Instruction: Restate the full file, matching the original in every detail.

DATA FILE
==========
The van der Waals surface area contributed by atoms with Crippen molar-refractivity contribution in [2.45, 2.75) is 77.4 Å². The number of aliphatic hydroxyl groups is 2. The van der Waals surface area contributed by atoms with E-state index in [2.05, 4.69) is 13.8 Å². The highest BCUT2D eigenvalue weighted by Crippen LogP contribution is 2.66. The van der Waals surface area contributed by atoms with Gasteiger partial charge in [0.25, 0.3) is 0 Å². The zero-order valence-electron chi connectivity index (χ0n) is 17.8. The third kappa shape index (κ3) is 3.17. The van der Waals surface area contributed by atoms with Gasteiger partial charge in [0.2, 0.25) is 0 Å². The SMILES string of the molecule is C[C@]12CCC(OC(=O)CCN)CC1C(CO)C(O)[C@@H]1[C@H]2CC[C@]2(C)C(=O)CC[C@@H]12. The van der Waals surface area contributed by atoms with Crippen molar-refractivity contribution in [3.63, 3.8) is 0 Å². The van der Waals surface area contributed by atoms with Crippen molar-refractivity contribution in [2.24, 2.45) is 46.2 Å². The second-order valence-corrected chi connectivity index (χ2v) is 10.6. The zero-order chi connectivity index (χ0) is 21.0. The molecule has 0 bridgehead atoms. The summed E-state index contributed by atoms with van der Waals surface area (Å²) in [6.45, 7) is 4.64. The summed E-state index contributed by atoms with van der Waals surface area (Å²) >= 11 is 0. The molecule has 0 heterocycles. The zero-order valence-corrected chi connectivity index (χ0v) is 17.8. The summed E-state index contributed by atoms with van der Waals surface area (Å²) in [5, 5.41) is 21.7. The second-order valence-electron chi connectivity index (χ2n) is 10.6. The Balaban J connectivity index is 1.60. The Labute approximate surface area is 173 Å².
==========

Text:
The van der Waals surface area contributed by atoms with Crippen molar-refractivity contribution in [2.45, 2.75) is 77.4 Å². The number of aliphatic hydroxyl groups is 2. The van der Waals surface area contributed by atoms with E-state index in [2.05, 4.69) is 13.8 Å². The highest BCUT2D eigenvalue weighted by Crippen LogP contribution is 2.66. The van der Waals surface area contributed by atoms with Gasteiger partial charge in [0.25, 0.3) is 0 Å². The zero-order valence-electron chi connectivity index (χ0n) is 17.8. The third kappa shape index (κ3) is 3.17. The van der Waals surface area contributed by atoms with Gasteiger partial charge in [0.2, 0.25) is 0 Å². The SMILES string of the molecule is C[C@]12CCC(OC(=O)CCN)CC1C(CO)C(O)[C@@H]1[C@H]2CC[C@]2(C)C(=O)CC[C@@H]12. The van der Waals surface area contributed by atoms with Crippen molar-refractivity contribution in [3.63, 3.8) is 0 Å². The van der Waals surface area contributed by atoms with Crippen molar-refractivity contribution in [2.24, 2.45) is 46.2 Å². The second-order valence-corrected chi connectivity index (χ2v) is 10.6. The zero-order chi connectivity index (χ0) is 21.0. The molecule has 0 bridgehead atoms. The summed E-state index contributed by atoms with van der Waals surface area (Å²) in [6.45, 7) is 4.64. The summed E-state index contributed by atoms with van der Waals surface area (Å²) >= 11 is 0. The molecule has 0 heterocycles. The zero-order valence-corrected chi connectivity index (χ0v) is 17.8. The summed E-state index contributed by atoms with van der Waals surface area (Å²) in [5, 5.41) is 21.7. The second-order valence-electron chi connectivity index (χ2n) is 10.6. The Balaban J connectivity index is 1.60. The Labute approximate surface area is 173 Å².